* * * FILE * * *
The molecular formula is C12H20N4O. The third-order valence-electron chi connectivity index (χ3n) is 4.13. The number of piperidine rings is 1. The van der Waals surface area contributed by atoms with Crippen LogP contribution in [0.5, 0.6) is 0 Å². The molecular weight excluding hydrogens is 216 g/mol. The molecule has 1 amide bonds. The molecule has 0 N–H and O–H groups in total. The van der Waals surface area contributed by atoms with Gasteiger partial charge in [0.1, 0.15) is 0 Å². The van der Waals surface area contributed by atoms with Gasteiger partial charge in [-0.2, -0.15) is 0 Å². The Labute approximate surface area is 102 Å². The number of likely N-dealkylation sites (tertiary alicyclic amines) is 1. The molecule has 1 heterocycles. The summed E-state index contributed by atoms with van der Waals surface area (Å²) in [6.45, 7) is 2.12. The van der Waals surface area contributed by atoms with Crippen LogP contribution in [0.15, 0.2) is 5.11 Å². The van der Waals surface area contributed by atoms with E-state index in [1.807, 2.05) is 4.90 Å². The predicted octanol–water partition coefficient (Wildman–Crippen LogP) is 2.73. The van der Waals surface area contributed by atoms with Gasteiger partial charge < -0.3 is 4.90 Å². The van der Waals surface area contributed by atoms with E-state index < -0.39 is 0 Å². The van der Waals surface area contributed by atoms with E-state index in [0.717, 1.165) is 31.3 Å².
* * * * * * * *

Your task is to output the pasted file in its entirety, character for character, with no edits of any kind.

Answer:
The molecular formula is C12H20N4O. The third-order valence-electron chi connectivity index (χ3n) is 4.13. The number of piperidine rings is 1. The van der Waals surface area contributed by atoms with Crippen LogP contribution in [0.5, 0.6) is 0 Å². The molecular weight excluding hydrogens is 216 g/mol. The molecule has 1 amide bonds. The molecule has 0 N–H and O–H groups in total. The van der Waals surface area contributed by atoms with Gasteiger partial charge in [0.1, 0.15) is 0 Å². The van der Waals surface area contributed by atoms with Gasteiger partial charge in [-0.2, -0.15) is 0 Å². The Labute approximate surface area is 102 Å². The number of likely N-dealkylation sites (tertiary alicyclic amines) is 1. The molecule has 1 heterocycles. The summed E-state index contributed by atoms with van der Waals surface area (Å²) in [6.45, 7) is 2.12. The van der Waals surface area contributed by atoms with Crippen LogP contribution in [0.15, 0.2) is 5.11 Å². The van der Waals surface area contributed by atoms with E-state index in [1.807, 2.05) is 4.90 Å². The predicted octanol–water partition coefficient (Wildman–Crippen LogP) is 2.73. The van der Waals surface area contributed by atoms with Gasteiger partial charge < -0.3 is 4.90 Å². The van der Waals surface area contributed by atoms with E-state index < -0.39 is 0 Å². The van der Waals surface area contributed by atoms with E-state index in [0.717, 1.165) is 31.3 Å².